The House debated the matter in the Delegated Legislation Committee. There was a thorough 80-page equality analysis. The Department for Business, Innovation and Skills maintains an ongoing and regular dialogue with all stakeholders on matters relating to higher education.
We welcome the scrutiny, because this Government are rightly proud of our record on higher education. Since 2010 we have delivered a bold reform of higher education, putting in place a funding model that has ensured that our universities are properly funded and properly able to deliver world-class, life-changing education. At a time of significant fiscal consolidation, total income for the higher education sector has risen in real terms; it has increased from £24 billion in 2012-13 to £26 billion in 2013-14 and is forecast to rise to £31 billion by 2017-18.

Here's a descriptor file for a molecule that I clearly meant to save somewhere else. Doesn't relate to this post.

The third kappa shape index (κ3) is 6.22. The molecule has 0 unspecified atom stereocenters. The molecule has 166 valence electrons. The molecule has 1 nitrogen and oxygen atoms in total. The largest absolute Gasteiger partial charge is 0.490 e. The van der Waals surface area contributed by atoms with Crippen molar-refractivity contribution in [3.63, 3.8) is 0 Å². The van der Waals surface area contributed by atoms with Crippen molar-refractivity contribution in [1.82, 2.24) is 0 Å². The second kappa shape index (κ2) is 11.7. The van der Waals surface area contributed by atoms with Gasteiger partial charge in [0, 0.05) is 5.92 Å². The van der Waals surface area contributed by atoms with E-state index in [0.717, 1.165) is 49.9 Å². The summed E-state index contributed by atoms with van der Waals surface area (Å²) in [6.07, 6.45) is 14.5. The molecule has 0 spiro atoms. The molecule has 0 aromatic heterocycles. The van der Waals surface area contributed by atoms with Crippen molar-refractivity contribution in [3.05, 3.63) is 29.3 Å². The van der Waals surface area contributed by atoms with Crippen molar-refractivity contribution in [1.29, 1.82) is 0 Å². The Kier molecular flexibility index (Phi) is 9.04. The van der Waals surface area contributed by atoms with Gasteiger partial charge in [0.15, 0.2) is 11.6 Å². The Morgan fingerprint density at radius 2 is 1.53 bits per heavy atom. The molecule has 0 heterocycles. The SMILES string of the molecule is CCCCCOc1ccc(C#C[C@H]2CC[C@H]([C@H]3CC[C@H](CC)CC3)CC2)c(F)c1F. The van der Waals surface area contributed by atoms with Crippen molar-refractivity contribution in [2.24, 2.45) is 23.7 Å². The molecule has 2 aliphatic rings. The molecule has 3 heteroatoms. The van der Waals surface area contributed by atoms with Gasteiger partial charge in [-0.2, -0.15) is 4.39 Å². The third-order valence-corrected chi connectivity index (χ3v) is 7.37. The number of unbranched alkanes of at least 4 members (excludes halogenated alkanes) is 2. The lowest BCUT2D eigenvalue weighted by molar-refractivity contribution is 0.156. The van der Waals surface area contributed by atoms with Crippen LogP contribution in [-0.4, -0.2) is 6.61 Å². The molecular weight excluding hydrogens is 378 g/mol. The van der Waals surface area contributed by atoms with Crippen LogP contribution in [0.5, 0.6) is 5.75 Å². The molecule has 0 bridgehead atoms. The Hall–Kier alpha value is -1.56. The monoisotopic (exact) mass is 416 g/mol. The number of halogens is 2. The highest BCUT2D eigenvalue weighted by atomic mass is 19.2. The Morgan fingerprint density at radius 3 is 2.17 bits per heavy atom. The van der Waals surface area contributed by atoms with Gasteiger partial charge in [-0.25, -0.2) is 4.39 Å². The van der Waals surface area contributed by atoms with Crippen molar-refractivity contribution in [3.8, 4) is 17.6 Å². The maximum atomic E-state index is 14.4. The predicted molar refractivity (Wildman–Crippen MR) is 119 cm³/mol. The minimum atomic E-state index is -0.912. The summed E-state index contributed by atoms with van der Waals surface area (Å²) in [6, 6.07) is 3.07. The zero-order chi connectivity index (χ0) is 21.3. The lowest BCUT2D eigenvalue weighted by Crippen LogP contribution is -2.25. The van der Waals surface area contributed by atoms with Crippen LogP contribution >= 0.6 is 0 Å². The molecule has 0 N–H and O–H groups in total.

Let us not forget the difficult fiscal context in which this has been achieved. Against the background of a record budget deficit, providing universities with that level of financial security could only be achieved by asking students to meet a greater part of the cost of their education, paid not upfront but out of their future earnings. That recognises the principle that if someone benefits from higher education and secures higher lifetime earnings than taxpayers who do not go to university, they should contribute to the cost of their education.